https://www.wilmott.com/archives/707 [CC +Dan Piponi]
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This explains why my students' drafts have so much process writing in them.
Link to Piled Higher and Deeper
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Algorithmic decision-making gets its day in court.
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On Thursday, the Supreme Court affirmed the constitutionality of an affirmative action program used by the University of Texas to increase diversity am ...
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The first ruling on algorithmic decision-making!
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I was invited last week to an event co-sponsored by the White House,Microsoft, and NYU called AI Now: The social and economic implications of artificial intelligence technologies in the near term. …
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The dangers of algorithms for tattoo identification. In which I make a brief tattoo-free cameo.

http://www.slate.com/articles/technology/future_tense/2016/07/the_potential_consequences_of_algorithmic_tattoo_identification.html
The hammer of Thor, or Mjölnir, is an ancient Norse symbol that has been appropriated by white supremacists since at least World War II. Hans Schweitze ...
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The propublica article does more than provide evidence of bias. It provides concrete examples of harm to individuals.
By now, you are likely to have heard of the fascinating report (and white paper) released by ProPublica describing the way that risk assessment algorithms in the criminal justice system appear to a…
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My blog post on a workshop I (virtually) attended at the London School of Economics.
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No more up/down votes in my review.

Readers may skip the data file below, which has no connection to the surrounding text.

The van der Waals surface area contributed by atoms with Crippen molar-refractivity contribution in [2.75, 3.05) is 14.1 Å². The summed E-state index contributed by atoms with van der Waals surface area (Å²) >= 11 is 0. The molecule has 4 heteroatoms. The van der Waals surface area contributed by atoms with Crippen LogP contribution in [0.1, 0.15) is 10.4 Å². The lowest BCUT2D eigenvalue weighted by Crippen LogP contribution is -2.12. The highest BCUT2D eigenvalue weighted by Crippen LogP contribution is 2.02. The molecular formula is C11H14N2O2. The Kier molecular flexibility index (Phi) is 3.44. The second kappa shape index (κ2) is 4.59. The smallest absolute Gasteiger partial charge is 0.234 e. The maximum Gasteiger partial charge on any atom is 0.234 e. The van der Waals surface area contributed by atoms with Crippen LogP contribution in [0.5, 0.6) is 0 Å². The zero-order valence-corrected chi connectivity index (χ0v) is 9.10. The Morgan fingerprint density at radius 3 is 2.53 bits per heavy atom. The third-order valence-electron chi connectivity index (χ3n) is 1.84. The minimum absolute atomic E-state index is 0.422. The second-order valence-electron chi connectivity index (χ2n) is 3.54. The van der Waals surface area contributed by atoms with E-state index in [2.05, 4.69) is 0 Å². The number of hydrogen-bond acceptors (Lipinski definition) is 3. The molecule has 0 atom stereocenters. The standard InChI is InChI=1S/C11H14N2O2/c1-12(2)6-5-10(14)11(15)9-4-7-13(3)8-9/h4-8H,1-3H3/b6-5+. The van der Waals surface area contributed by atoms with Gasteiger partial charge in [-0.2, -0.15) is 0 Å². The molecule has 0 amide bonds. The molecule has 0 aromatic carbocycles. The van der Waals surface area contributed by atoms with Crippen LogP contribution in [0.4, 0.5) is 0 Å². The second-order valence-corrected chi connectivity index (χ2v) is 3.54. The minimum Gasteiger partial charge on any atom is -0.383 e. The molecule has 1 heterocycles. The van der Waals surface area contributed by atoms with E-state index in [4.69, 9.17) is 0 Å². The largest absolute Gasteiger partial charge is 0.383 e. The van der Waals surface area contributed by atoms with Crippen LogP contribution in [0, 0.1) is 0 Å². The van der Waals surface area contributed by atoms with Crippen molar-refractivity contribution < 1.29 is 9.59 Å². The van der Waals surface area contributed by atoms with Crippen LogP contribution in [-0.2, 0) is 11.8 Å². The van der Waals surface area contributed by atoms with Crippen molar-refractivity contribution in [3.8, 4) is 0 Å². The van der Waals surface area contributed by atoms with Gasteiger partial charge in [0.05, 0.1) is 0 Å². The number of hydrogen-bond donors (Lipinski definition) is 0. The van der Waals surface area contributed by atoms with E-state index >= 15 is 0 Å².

This year, NIPS received over 2400 submissions. That's -- well --- a lot! As a reviewer, I have been assigned 7 papers (note that this number will be utterly incomprehensible to theoryCS PC members who think that 30 papers is a refreshingly low load). But none of that is as interesting as what ...
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Sariel Har-Peled's profile photoSuresh Venkatasubramanian's profile photo
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"homework in 5th grade" might as well be a description of a paper review.
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Suresh's Collections
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I like algorithms. And I hope they're fair.
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CS prof, interested in algorithms, geometry, data mining, clustering
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  • Stanford
  • IIT Kanpur
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geomblog
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  • U. Utah
    Associate professor, present
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Salt Lake City
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Aarhus, DK - Stanford, CA - Philadelphia, PA - Morristown, NJ - New Delhi, India - Berkeley, CA
That this restaurant has an overall rating less than 4 is a travesty. Skip Finca's overrated food and preserve your ear drums: Cafe Madrid is a much more intimate (read: quiet and charming) Spanish fine dining experience, with possibly the best service I've ever had in Salt Lake City. Call ahead if you want the paella: it's worth it.
Public - a year ago
reviewed a year ago
3 reviews